1134 Tasting Notes
A vibrant range of tastes imparted by 3 different types of tulsi.
It’s tulsi. What more can I say? Less star anise-clove forward than I recall Trader Joe’s tulsi being, which I think was also a blend of 3 types. This feels lower toned, more grounding, but it doesn’t taste like earth.
Good for a morning where I had to talk myself down from calling out before forcing myself out of bed 20 minutes before work, heh. I said to myself, “derk, you can go home for the day at lunch”, but then now begins the post-Thanksgiving year-end scramble to complete projects. Work was actually a good way to separate mind from body today and I finished out the full day with relative ease. Maybe the tulsi helped.
Tastes like one of those cinnamon and peppermint flavored Starlight candies. Fennel noticeable after the swallow, along with licorice root. Pretty sweet. Cinnamon and peppermint together is a combination I tend to avoid. Not bad. Good peppermint. Don’t taste the chamomile. Why the need for mint and licorice flavors, though?
Flavors: Cinnamon, Fennel Seed, Licorice, Peppermint, Sweet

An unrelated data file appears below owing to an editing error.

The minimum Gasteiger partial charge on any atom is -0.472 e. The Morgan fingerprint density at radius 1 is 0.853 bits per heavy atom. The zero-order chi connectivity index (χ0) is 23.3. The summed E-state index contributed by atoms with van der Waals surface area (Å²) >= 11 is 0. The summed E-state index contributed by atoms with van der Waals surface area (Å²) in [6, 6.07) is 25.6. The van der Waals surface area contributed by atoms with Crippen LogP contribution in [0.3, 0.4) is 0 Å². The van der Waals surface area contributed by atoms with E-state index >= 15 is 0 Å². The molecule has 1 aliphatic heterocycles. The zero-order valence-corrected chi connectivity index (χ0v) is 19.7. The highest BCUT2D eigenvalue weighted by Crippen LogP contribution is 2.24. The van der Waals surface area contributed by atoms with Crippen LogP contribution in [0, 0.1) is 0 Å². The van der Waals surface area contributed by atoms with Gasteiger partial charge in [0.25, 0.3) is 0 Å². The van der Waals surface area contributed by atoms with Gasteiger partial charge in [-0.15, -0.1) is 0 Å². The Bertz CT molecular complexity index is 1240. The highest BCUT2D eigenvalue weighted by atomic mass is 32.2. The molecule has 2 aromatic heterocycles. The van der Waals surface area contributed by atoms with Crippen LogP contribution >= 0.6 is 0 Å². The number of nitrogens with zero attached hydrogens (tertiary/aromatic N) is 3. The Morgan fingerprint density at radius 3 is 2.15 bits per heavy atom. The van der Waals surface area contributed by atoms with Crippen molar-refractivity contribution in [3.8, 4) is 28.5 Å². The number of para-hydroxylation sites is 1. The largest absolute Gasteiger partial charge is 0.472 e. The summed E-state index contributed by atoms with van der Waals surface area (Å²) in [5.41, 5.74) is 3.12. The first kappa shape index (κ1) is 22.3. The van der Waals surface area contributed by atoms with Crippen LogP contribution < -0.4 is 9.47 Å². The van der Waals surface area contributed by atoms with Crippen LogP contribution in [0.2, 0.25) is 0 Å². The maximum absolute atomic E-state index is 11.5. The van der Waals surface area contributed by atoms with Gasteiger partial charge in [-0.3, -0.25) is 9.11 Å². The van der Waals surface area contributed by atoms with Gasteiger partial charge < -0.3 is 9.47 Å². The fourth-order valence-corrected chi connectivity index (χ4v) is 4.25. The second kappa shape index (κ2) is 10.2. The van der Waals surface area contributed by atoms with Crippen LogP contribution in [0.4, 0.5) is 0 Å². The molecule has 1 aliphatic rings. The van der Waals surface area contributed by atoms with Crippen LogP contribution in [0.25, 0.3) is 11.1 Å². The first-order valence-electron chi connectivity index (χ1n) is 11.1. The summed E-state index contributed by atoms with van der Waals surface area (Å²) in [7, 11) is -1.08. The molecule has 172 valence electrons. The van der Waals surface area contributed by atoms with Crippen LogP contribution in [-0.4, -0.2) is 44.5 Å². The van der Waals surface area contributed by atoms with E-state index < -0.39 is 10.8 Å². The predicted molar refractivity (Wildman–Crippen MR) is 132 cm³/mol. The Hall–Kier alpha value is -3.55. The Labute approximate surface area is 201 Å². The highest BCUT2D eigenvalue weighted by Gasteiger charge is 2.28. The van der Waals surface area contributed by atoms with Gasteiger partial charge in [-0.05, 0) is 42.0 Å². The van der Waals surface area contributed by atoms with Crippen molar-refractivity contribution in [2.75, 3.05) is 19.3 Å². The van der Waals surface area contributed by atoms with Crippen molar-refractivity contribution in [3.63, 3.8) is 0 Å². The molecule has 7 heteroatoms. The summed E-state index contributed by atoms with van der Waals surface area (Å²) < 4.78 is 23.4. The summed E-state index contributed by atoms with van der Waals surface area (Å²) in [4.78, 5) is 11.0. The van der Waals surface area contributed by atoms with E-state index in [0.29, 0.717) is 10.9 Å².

July 2020 harvest
This tea would be a delight for flavor-focused drinkers, new and seasoned alike. It has all the right malty-but-not-heavy, fruity and baking spice notes, along with a strong florality that melds with those notes so well that it may be imperceptible. While the tea itself doesn’t have a lot of flavor beyond tanginess, the aromatics absolutely coat every surface of the mouth and into nose. That’s where the beauty of this tea lies. I swallow and the vibrant, complex aroma just lingers forever, transforming wildly over the minutes.
I’ve drank this tea both western and gongfu and my experience says western doesn’t do this tea justice. It still has all the notes, however a bit muddled and it must be steeped with more leaf than you’d think based on the aroma of the dry leaf alone. Either method doesn’t seem to amplify the body of the tea, though. It is always medium-bodied. This tea can take boiling water. Wait until it cools for a bit like an Assam black tea to be able to fully taste what it has to offer.